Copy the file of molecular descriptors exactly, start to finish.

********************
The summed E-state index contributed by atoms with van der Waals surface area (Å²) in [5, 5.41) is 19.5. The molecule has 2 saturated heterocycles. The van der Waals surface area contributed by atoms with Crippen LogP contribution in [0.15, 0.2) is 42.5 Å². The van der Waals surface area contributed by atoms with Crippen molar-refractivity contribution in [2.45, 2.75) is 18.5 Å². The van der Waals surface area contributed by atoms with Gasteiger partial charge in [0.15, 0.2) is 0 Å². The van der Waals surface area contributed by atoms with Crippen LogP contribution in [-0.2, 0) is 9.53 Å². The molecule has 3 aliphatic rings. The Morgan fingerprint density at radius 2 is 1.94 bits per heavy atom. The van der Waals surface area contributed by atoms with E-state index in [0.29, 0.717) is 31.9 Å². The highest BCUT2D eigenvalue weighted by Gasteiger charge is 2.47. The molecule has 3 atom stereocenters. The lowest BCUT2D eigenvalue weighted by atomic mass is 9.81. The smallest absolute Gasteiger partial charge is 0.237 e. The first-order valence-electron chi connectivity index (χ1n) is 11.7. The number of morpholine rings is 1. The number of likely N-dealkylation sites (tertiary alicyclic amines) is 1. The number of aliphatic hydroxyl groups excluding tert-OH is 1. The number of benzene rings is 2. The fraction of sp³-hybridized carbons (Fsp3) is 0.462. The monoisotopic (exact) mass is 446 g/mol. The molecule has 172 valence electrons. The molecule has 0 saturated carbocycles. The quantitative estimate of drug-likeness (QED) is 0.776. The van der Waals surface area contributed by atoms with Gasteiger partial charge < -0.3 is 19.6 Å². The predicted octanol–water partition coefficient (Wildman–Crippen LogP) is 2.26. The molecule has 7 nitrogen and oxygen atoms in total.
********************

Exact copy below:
The summed E-state index contributed by atoms with van der Waals surface area (Å²) in [5, 5.41) is 19.5. The molecule has 2 saturated heterocycles. The van der Waals surface area contributed by atoms with Crippen LogP contribution in [0.15, 0.2) is 42.5 Å². The van der Waals surface area contributed by atoms with Crippen molar-refractivity contribution in [2.45, 2.75) is 18.5 Å². The van der Waals surface area contributed by atoms with Gasteiger partial charge in [0.15, 0.2) is 0 Å². The van der Waals surface area contributed by atoms with Crippen LogP contribution in [-0.2, 0) is 9.53 Å². The molecule has 3 aliphatic rings. The Morgan fingerprint density at radius 2 is 1.94 bits per heavy atom. The van der Waals surface area contributed by atoms with E-state index in [0.29, 0.717) is 31.9 Å². The highest BCUT2D eigenvalue weighted by Gasteiger charge is 2.47. The molecule has 3 atom stereocenters. The lowest BCUT2D eigenvalue weighted by atomic mass is 9.81. The smallest absolute Gasteiger partial charge is 0.237 e. The first-order valence-electron chi connectivity index (χ1n) is 11.7. The number of morpholine rings is 1. The number of likely N-dealkylation sites (tertiary alicyclic amines) is 1. The number of aliphatic hydroxyl groups excluding tert-OH is 1. The number of benzene rings is 2. The fraction of sp³-hybridized carbons (Fsp3) is 0.462. The monoisotopic (exact) mass is 446 g/mol. The molecule has 172 valence electrons. The molecule has 0 saturated carbocycles. The quantitative estimate of drug-likeness (QED) is 0.776. The van der Waals surface area contributed by atoms with Gasteiger partial charge < -0.3 is 19.6 Å². The predicted octanol–water partition coefficient (Wildman–Crippen LogP) is 2.26. The molecule has 7 nitrogen and oxygen atoms in total.